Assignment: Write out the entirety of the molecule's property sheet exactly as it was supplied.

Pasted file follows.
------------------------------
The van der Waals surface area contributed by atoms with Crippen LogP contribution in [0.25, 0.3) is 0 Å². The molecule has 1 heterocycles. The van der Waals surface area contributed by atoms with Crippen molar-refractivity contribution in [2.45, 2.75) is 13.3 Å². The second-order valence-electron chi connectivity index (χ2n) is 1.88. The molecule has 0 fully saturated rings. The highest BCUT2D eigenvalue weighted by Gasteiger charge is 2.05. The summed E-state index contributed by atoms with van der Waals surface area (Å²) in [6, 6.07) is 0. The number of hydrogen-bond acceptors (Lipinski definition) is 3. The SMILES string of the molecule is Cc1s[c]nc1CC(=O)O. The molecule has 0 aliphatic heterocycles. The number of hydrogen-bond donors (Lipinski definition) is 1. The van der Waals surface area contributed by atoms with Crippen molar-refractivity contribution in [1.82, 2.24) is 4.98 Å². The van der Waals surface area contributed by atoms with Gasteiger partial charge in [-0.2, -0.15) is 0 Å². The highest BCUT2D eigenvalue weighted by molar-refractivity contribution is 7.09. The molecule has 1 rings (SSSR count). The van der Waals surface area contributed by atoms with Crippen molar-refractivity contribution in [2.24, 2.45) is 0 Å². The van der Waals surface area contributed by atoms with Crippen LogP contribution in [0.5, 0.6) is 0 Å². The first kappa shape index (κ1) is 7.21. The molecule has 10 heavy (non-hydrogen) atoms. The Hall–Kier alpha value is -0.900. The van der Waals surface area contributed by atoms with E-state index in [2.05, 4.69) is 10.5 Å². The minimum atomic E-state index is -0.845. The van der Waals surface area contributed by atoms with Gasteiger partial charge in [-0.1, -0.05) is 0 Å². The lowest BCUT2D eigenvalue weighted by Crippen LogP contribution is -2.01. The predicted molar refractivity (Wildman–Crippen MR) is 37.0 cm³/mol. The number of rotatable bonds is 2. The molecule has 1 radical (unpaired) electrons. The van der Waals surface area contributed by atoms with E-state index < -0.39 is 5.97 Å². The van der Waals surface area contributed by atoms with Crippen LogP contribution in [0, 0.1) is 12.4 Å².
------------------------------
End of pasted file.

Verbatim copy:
The van der Waals surface area contributed by atoms with Crippen LogP contribution in [0.25, 0.3) is 0 Å². The molecule has 1 heterocycles. The van der Waals surface area contributed by atoms with Crippen molar-refractivity contribution in [2.45, 2.75) is 13.3 Å². The second-order valence-electron chi connectivity index (χ2n) is 1.88. The molecule has 0 fully saturated rings. The highest BCUT2D eigenvalue weighted by Gasteiger charge is 2.05. The summed E-state index contributed by atoms with van der Waals surface area (Å²) in [6, 6.07) is 0. The number of hydrogen-bond acceptors (Lipinski definition) is 3. The SMILES string of the molecule is Cc1s[c]nc1CC(=O)O. The molecule has 0 aliphatic heterocycles. The number of hydrogen-bond donors (Lipinski definition) is 1. The van der Waals surface area contributed by atoms with Crippen molar-refractivity contribution in [1.82, 2.24) is 4.98 Å². The van der Waals surface area contributed by atoms with Gasteiger partial charge in [-0.2, -0.15) is 0 Å². The highest BCUT2D eigenvalue weighted by molar-refractivity contribution is 7.09. The molecule has 1 rings (SSSR count). The van der Waals surface area contributed by atoms with Crippen molar-refractivity contribution in [2.24, 2.45) is 0 Å². The van der Waals surface area contributed by atoms with Crippen LogP contribution in [0.5, 0.6) is 0 Å². The first kappa shape index (κ1) is 7.21. The molecule has 10 heavy (non-hydrogen) atoms. The Hall–Kier alpha value is -0.900. The van der Waals surface area contributed by atoms with E-state index in [2.05, 4.69) is 10.5 Å². The minimum atomic E-state index is -0.845. The van der Waals surface area contributed by atoms with Gasteiger partial charge in [-0.1, -0.05) is 0 Å². The lowest BCUT2D eigenvalue weighted by Crippen LogP contribution is -2.01. The predicted molar refractivity (Wildman–Crippen MR) is 37.0 cm³/mol. The number of rotatable bonds is 2. The molecule has 1 radical (unpaired) electrons. The van der Waals surface area contributed by atoms with E-state index < -0.39 is 5.97 Å². The van der Waals surface area contributed by atoms with Crippen LogP contribution in [0, 0.1) is 12.4 Å².